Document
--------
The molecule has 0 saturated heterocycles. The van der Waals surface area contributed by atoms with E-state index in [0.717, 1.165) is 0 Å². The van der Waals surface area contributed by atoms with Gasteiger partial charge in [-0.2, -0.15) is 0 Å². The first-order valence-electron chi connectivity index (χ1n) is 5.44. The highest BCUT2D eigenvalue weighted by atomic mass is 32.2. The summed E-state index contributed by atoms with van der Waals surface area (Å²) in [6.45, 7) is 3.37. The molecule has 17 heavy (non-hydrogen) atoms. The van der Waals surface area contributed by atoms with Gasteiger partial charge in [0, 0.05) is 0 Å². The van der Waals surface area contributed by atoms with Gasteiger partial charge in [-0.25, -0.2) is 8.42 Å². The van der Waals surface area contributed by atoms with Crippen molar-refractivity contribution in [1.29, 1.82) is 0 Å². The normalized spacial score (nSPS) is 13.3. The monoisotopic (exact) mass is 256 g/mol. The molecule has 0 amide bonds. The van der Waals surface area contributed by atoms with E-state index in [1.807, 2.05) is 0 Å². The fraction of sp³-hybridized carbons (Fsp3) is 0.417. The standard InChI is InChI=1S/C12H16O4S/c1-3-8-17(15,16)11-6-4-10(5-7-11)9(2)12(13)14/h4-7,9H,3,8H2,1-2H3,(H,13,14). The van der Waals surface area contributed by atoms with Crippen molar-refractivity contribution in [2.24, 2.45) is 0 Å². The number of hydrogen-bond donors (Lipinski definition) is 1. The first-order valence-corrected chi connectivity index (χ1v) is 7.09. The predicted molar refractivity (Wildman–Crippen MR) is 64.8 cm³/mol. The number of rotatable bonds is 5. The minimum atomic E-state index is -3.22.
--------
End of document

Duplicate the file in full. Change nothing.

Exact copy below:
The molecule has 0 saturated heterocycles. The van der Waals surface area contributed by atoms with E-state index in [0.717, 1.165) is 0 Å². The van der Waals surface area contributed by atoms with Gasteiger partial charge in [-0.2, -0.15) is 0 Å². The first-order valence-electron chi connectivity index (χ1n) is 5.44. The highest BCUT2D eigenvalue weighted by atomic mass is 32.2. The summed E-state index contributed by atoms with van der Waals surface area (Å²) in [6.45, 7) is 3.37. The molecule has 17 heavy (non-hydrogen) atoms. The van der Waals surface area contributed by atoms with Gasteiger partial charge in [0, 0.05) is 0 Å². The van der Waals surface area contributed by atoms with Gasteiger partial charge in [-0.25, -0.2) is 8.42 Å². The van der Waals surface area contributed by atoms with Crippen molar-refractivity contribution in [1.29, 1.82) is 0 Å². The normalized spacial score (nSPS) is 13.3. The monoisotopic (exact) mass is 256 g/mol. The molecule has 0 amide bonds. The van der Waals surface area contributed by atoms with E-state index in [1.807, 2.05) is 0 Å². The fraction of sp³-hybridized carbons (Fsp3) is 0.417. The standard InChI is InChI=1S/C12H16O4S/c1-3-8-17(15,16)11-6-4-10(5-7-11)9(2)12(13)14/h4-7,9H,3,8H2,1-2H3,(H,13,14). The van der Waals surface area contributed by atoms with Crippen molar-refractivity contribution in [2.24, 2.45) is 0 Å². The number of hydrogen-bond donors (Lipinski definition) is 1. The first-order valence-corrected chi connectivity index (χ1v) is 7.09. The predicted molar refractivity (Wildman–Crippen MR) is 64.8 cm³/mol. The number of rotatable bonds is 5. The minimum atomic E-state index is -3.22.